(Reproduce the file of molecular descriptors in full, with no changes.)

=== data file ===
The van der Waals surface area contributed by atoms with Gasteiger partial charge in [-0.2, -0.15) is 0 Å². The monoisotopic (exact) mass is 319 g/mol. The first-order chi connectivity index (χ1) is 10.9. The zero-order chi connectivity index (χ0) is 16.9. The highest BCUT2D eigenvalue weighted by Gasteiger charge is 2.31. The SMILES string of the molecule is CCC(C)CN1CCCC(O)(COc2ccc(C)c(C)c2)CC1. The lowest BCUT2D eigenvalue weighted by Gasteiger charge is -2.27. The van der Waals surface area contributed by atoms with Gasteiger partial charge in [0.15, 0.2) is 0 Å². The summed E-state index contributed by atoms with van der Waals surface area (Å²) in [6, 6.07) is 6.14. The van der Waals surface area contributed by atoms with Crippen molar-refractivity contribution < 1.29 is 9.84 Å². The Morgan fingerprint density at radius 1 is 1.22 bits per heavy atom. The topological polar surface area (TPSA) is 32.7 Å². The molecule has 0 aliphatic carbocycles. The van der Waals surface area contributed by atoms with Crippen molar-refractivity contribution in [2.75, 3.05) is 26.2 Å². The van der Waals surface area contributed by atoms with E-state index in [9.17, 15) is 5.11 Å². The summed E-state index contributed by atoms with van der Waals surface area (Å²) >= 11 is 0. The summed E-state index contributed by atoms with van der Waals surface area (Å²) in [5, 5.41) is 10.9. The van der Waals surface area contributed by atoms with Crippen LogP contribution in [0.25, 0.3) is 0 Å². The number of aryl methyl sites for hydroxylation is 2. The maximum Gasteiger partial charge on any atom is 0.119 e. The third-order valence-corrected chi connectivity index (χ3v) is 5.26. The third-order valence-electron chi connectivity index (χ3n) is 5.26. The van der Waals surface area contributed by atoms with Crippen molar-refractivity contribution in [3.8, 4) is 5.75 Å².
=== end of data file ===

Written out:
The van der Waals surface area contributed by atoms with Gasteiger partial charge in [-0.2, -0.15) is 0 Å². The monoisotopic (exact) mass is 319 g/mol. The first-order chi connectivity index (χ1) is 10.9. The zero-order chi connectivity index (χ0) is 16.9. The highest BCUT2D eigenvalue weighted by Gasteiger charge is 2.31. The SMILES string of the molecule is CCC(C)CN1CCCC(O)(COc2ccc(C)c(C)c2)CC1. The lowest BCUT2D eigenvalue weighted by Gasteiger charge is -2.27. The van der Waals surface area contributed by atoms with Gasteiger partial charge in [0.15, 0.2) is 0 Å². The summed E-state index contributed by atoms with van der Waals surface area (Å²) in [6, 6.07) is 6.14. The van der Waals surface area contributed by atoms with Crippen molar-refractivity contribution < 1.29 is 9.84 Å². The Morgan fingerprint density at radius 1 is 1.22 bits per heavy atom. The topological polar surface area (TPSA) is 32.7 Å². The molecule has 0 aliphatic carbocycles. The van der Waals surface area contributed by atoms with Crippen molar-refractivity contribution in [2.75, 3.05) is 26.2 Å². The van der Waals surface area contributed by atoms with E-state index in [9.17, 15) is 5.11 Å². The summed E-state index contributed by atoms with van der Waals surface area (Å²) >= 11 is 0. The summed E-state index contributed by atoms with van der Waals surface area (Å²) in [5, 5.41) is 10.9. The van der Waals surface area contributed by atoms with Crippen LogP contribution in [0.25, 0.3) is 0 Å². The number of aryl methyl sites for hydroxylation is 2. The maximum Gasteiger partial charge on any atom is 0.119 e. The third-order valence-corrected chi connectivity index (χ3v) is 5.26. The third-order valence-electron chi connectivity index (χ3n) is 5.26. The van der Waals surface area contributed by atoms with Crippen molar-refractivity contribution in [3.8, 4) is 5.75 Å².